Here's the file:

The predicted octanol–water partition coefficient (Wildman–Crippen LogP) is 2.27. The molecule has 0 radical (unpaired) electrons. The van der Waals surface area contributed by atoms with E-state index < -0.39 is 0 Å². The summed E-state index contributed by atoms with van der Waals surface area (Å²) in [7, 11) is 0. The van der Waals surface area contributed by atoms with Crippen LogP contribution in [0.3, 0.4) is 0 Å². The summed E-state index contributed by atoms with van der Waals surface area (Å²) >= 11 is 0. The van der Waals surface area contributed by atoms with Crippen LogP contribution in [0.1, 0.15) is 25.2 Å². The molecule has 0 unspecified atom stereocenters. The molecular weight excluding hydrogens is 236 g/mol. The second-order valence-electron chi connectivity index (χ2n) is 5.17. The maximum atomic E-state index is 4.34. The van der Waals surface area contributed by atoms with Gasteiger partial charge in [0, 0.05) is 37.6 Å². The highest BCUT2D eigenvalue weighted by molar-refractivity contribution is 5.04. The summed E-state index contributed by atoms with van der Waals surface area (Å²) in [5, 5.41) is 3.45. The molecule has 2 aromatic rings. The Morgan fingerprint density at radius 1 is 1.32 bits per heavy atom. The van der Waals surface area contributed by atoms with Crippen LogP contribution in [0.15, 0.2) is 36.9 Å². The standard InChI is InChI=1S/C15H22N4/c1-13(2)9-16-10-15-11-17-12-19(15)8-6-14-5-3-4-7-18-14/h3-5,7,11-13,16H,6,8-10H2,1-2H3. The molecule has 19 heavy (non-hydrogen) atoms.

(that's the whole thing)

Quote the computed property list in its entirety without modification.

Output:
The predicted octanol–water partition coefficient (Wildman–Crippen LogP) is 2.27. The molecule has 0 radical (unpaired) electrons. The van der Waals surface area contributed by atoms with E-state index < -0.39 is 0 Å². The summed E-state index contributed by atoms with van der Waals surface area (Å²) in [7, 11) is 0. The van der Waals surface area contributed by atoms with Crippen LogP contribution in [0.3, 0.4) is 0 Å². The summed E-state index contributed by atoms with van der Waals surface area (Å²) >= 11 is 0. The van der Waals surface area contributed by atoms with Crippen LogP contribution in [0.1, 0.15) is 25.2 Å². The molecule has 0 unspecified atom stereocenters. The molecular weight excluding hydrogens is 236 g/mol. The second-order valence-electron chi connectivity index (χ2n) is 5.17. The maximum atomic E-state index is 4.34. The van der Waals surface area contributed by atoms with Gasteiger partial charge in [0, 0.05) is 37.6 Å². The highest BCUT2D eigenvalue weighted by molar-refractivity contribution is 5.04. The summed E-state index contributed by atoms with van der Waals surface area (Å²) in [5, 5.41) is 3.45. The molecule has 2 aromatic rings. The Morgan fingerprint density at radius 1 is 1.32 bits per heavy atom. The van der Waals surface area contributed by atoms with Crippen LogP contribution in [0.15, 0.2) is 36.9 Å². The standard InChI is InChI=1S/C15H22N4/c1-13(2)9-16-10-15-11-17-12-19(15)8-6-14-5-3-4-7-18-14/h3-5,7,11-13,16H,6,8-10H2,1-2H3. The molecule has 19 heavy (non-hydrogen) atoms.